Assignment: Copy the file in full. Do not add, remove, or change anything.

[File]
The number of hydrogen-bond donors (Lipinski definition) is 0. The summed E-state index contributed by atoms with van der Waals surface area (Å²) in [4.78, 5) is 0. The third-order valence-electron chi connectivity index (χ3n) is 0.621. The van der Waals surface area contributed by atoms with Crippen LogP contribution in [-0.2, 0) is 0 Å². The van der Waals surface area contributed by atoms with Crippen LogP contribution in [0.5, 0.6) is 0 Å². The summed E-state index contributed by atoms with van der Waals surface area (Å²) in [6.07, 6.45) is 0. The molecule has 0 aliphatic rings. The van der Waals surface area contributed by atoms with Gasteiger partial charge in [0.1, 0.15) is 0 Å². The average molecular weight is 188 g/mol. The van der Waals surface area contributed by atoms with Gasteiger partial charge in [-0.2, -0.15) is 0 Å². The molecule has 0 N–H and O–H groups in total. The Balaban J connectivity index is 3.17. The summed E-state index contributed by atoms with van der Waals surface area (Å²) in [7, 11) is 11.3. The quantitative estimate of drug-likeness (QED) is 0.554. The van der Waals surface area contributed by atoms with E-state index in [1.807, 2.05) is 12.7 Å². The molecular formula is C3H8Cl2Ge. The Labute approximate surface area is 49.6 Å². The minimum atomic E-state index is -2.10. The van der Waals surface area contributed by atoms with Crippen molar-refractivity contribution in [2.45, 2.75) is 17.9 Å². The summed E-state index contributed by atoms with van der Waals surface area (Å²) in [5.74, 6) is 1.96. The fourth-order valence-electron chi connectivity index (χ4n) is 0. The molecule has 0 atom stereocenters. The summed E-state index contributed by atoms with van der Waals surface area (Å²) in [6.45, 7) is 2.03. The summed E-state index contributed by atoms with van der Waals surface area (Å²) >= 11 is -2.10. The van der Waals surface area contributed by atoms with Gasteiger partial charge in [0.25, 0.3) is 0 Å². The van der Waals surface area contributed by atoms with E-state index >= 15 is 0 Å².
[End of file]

The number of hydrogen-bond donors (Lipinski definition) is 0. The summed E-state index contributed by atoms with van der Waals surface area (Å²) in [4.78, 5) is 0. The third-order valence-electron chi connectivity index (χ3n) is 0.621. The van der Waals surface area contributed by atoms with Crippen LogP contribution in [-0.2, 0) is 0 Å². The van der Waals surface area contributed by atoms with Crippen LogP contribution in [0.5, 0.6) is 0 Å². The summed E-state index contributed by atoms with van der Waals surface area (Å²) in [6.07, 6.45) is 0. The molecule has 0 aliphatic rings. The van der Waals surface area contributed by atoms with Gasteiger partial charge in [0.1, 0.15) is 0 Å². The average molecular weight is 188 g/mol. The van der Waals surface area contributed by atoms with Gasteiger partial charge in [-0.2, -0.15) is 0 Å². The molecule has 0 N–H and O–H groups in total. The Balaban J connectivity index is 3.17. The summed E-state index contributed by atoms with van der Waals surface area (Å²) in [7, 11) is 11.3. The quantitative estimate of drug-likeness (QED) is 0.554. The van der Waals surface area contributed by atoms with E-state index in [1.807, 2.05) is 12.7 Å². The molecular formula is C3H8Cl2Ge. The Labute approximate surface area is 49.6 Å². The minimum atomic E-state index is -2.10. The van der Waals surface area contributed by atoms with Crippen molar-refractivity contribution in [2.45, 2.75) is 17.9 Å². The summed E-state index contributed by atoms with van der Waals surface area (Å²) in [5.74, 6) is 1.96. The fourth-order valence-electron chi connectivity index (χ4n) is 0. The molecule has 0 atom stereocenters. The summed E-state index contributed by atoms with van der Waals surface area (Å²) in [6.45, 7) is 2.03. The summed E-state index contributed by atoms with van der Waals surface area (Å²) >= 11 is -2.10. The van der Waals surface area contributed by atoms with Gasteiger partial charge in [0.25, 0.3) is 0 Å². The van der Waals surface area contributed by atoms with E-state index >= 15 is 0 Å².